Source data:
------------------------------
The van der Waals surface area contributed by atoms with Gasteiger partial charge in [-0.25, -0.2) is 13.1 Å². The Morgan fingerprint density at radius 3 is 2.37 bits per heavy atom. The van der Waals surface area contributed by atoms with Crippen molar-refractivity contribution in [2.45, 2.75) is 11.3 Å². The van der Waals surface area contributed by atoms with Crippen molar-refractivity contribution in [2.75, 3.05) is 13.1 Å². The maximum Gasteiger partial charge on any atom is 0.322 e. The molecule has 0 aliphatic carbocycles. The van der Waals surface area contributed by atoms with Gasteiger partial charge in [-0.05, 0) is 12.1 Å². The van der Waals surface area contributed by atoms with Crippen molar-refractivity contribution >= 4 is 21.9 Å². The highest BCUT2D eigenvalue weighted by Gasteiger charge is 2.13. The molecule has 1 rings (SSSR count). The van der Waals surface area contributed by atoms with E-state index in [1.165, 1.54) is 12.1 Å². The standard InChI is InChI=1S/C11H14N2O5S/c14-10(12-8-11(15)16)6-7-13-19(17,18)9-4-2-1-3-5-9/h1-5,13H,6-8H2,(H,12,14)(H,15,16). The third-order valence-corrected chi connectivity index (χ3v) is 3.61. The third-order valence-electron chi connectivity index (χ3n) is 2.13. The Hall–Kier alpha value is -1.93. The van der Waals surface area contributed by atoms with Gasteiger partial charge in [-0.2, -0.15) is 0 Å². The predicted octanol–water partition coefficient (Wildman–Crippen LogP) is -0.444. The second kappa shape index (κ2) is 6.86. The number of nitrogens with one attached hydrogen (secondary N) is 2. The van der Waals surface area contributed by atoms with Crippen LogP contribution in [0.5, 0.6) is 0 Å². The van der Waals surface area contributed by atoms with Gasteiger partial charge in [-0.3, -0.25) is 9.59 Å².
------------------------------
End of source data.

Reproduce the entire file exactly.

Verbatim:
The van der Waals surface area contributed by atoms with Gasteiger partial charge in [-0.25, -0.2) is 13.1 Å². The Morgan fingerprint density at radius 3 is 2.37 bits per heavy atom. The van der Waals surface area contributed by atoms with Crippen molar-refractivity contribution in [2.45, 2.75) is 11.3 Å². The van der Waals surface area contributed by atoms with Crippen molar-refractivity contribution in [2.75, 3.05) is 13.1 Å². The maximum Gasteiger partial charge on any atom is 0.322 e. The molecule has 0 aliphatic carbocycles. The van der Waals surface area contributed by atoms with Gasteiger partial charge in [-0.05, 0) is 12.1 Å². The van der Waals surface area contributed by atoms with Crippen molar-refractivity contribution >= 4 is 21.9 Å². The highest BCUT2D eigenvalue weighted by Gasteiger charge is 2.13. The molecule has 1 rings (SSSR count). The van der Waals surface area contributed by atoms with E-state index in [1.165, 1.54) is 12.1 Å². The standard InChI is InChI=1S/C11H14N2O5S/c14-10(12-8-11(15)16)6-7-13-19(17,18)9-4-2-1-3-5-9/h1-5,13H,6-8H2,(H,12,14)(H,15,16). The third-order valence-corrected chi connectivity index (χ3v) is 3.61. The third-order valence-electron chi connectivity index (χ3n) is 2.13. The Hall–Kier alpha value is -1.93. The van der Waals surface area contributed by atoms with Gasteiger partial charge in [-0.2, -0.15) is 0 Å². The predicted octanol–water partition coefficient (Wildman–Crippen LogP) is -0.444. The second kappa shape index (κ2) is 6.86. The number of nitrogens with one attached hydrogen (secondary N) is 2. The van der Waals surface area contributed by atoms with Crippen LogP contribution in [0.5, 0.6) is 0 Å². The van der Waals surface area contributed by atoms with Gasteiger partial charge in [-0.3, -0.25) is 9.59 Å².